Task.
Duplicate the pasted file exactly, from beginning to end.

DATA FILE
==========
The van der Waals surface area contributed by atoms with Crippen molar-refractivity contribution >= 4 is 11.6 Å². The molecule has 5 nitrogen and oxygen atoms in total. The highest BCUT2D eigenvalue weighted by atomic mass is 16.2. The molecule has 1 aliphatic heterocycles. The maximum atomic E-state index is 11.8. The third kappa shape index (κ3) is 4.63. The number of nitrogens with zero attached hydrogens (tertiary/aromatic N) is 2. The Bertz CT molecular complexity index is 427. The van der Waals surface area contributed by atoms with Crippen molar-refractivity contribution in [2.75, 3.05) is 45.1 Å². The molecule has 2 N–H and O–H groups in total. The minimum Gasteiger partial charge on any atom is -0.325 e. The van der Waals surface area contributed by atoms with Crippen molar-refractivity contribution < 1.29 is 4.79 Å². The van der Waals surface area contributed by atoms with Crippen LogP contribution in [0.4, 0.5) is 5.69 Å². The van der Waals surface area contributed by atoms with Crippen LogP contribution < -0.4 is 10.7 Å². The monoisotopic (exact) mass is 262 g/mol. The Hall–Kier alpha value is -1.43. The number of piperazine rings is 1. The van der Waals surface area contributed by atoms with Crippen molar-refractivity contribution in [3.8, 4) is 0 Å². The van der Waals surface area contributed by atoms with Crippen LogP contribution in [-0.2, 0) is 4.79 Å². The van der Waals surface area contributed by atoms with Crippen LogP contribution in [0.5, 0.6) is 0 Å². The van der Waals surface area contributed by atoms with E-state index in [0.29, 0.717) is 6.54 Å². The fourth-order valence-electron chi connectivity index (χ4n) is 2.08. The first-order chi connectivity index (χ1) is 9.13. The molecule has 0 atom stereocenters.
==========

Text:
The van der Waals surface area contributed by atoms with Crippen molar-refractivity contribution >= 4 is 11.6 Å². The molecule has 5 nitrogen and oxygen atoms in total. The highest BCUT2D eigenvalue weighted by atomic mass is 16.2. The molecule has 1 aliphatic heterocycles. The maximum atomic E-state index is 11.8. The third kappa shape index (κ3) is 4.63. The number of nitrogens with zero attached hydrogens (tertiary/aromatic N) is 2. The Bertz CT molecular complexity index is 427. The van der Waals surface area contributed by atoms with Crippen molar-refractivity contribution in [2.75, 3.05) is 45.1 Å². The molecule has 2 N–H and O–H groups in total. The minimum Gasteiger partial charge on any atom is -0.325 e. The van der Waals surface area contributed by atoms with Crippen molar-refractivity contribution < 1.29 is 4.79 Å². The van der Waals surface area contributed by atoms with Crippen LogP contribution in [0.4, 0.5) is 5.69 Å². The van der Waals surface area contributed by atoms with Crippen LogP contribution < -0.4 is 10.7 Å². The monoisotopic (exact) mass is 262 g/mol. The Hall–Kier alpha value is -1.43. The number of piperazine rings is 1. The van der Waals surface area contributed by atoms with Crippen molar-refractivity contribution in [3.8, 4) is 0 Å². The van der Waals surface area contributed by atoms with Crippen LogP contribution in [-0.2, 0) is 4.79 Å². The van der Waals surface area contributed by atoms with Crippen LogP contribution in [0.5, 0.6) is 0 Å². The van der Waals surface area contributed by atoms with E-state index in [0.29, 0.717) is 6.54 Å². The fourth-order valence-electron chi connectivity index (χ4n) is 2.08. The first-order chi connectivity index (χ1) is 9.13. The molecule has 0 atom stereocenters.